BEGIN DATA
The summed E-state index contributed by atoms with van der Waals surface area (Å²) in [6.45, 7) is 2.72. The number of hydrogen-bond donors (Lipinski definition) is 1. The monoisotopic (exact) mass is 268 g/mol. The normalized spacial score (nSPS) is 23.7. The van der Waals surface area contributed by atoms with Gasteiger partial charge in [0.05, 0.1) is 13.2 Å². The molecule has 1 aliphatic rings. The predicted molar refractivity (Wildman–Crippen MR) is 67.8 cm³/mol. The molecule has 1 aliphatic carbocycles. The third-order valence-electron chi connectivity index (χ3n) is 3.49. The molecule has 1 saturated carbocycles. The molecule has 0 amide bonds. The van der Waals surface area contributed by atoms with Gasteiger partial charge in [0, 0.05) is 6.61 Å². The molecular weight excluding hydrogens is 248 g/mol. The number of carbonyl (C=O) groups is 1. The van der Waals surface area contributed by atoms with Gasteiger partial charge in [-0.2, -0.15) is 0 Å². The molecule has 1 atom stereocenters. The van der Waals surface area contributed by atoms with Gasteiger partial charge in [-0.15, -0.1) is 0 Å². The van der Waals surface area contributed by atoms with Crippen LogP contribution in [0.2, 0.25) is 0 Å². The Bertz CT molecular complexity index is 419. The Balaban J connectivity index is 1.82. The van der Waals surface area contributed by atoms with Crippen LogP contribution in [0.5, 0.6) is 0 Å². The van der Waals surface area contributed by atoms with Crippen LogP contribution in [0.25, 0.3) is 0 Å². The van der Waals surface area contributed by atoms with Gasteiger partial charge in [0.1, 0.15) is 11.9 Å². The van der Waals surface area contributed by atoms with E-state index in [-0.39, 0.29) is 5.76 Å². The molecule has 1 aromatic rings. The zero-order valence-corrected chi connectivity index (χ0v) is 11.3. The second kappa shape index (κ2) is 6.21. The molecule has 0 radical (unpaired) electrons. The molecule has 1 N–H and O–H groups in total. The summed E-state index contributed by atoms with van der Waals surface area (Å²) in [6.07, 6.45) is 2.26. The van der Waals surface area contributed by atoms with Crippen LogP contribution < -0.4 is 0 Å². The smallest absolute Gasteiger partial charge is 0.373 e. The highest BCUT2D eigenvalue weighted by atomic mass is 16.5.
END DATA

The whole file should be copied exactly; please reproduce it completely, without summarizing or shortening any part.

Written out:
The summed E-state index contributed by atoms with van der Waals surface area (Å²) in [6.45, 7) is 2.72. The number of hydrogen-bond donors (Lipinski definition) is 1. The monoisotopic (exact) mass is 268 g/mol. The normalized spacial score (nSPS) is 23.7. The van der Waals surface area contributed by atoms with Gasteiger partial charge in [0.05, 0.1) is 13.2 Å². The molecule has 1 aliphatic rings. The predicted molar refractivity (Wildman–Crippen MR) is 67.8 cm³/mol. The molecule has 1 aliphatic carbocycles. The third-order valence-electron chi connectivity index (χ3n) is 3.49. The molecule has 1 saturated carbocycles. The molecule has 0 amide bonds. The van der Waals surface area contributed by atoms with Gasteiger partial charge in [0, 0.05) is 6.61 Å². The molecular weight excluding hydrogens is 248 g/mol. The number of carbonyl (C=O) groups is 1. The van der Waals surface area contributed by atoms with Gasteiger partial charge in [-0.2, -0.15) is 0 Å². The molecule has 1 atom stereocenters. The van der Waals surface area contributed by atoms with Gasteiger partial charge in [-0.15, -0.1) is 0 Å². The van der Waals surface area contributed by atoms with Crippen LogP contribution in [0.2, 0.25) is 0 Å². The Bertz CT molecular complexity index is 419. The Balaban J connectivity index is 1.82. The van der Waals surface area contributed by atoms with Crippen LogP contribution in [0.5, 0.6) is 0 Å². The van der Waals surface area contributed by atoms with Crippen LogP contribution in [0.25, 0.3) is 0 Å². The van der Waals surface area contributed by atoms with Gasteiger partial charge in [0.1, 0.15) is 11.9 Å². The van der Waals surface area contributed by atoms with E-state index in [-0.39, 0.29) is 5.76 Å². The molecule has 1 aromatic rings. The zero-order valence-corrected chi connectivity index (χ0v) is 11.3. The second kappa shape index (κ2) is 6.21. The molecule has 0 radical (unpaired) electrons. The molecule has 1 N–H and O–H groups in total. The summed E-state index contributed by atoms with van der Waals surface area (Å²) in [6.07, 6.45) is 2.26. The van der Waals surface area contributed by atoms with Crippen LogP contribution < -0.4 is 0 Å². The smallest absolute Gasteiger partial charge is 0.373 e. The highest BCUT2D eigenvalue weighted by atomic mass is 16.5.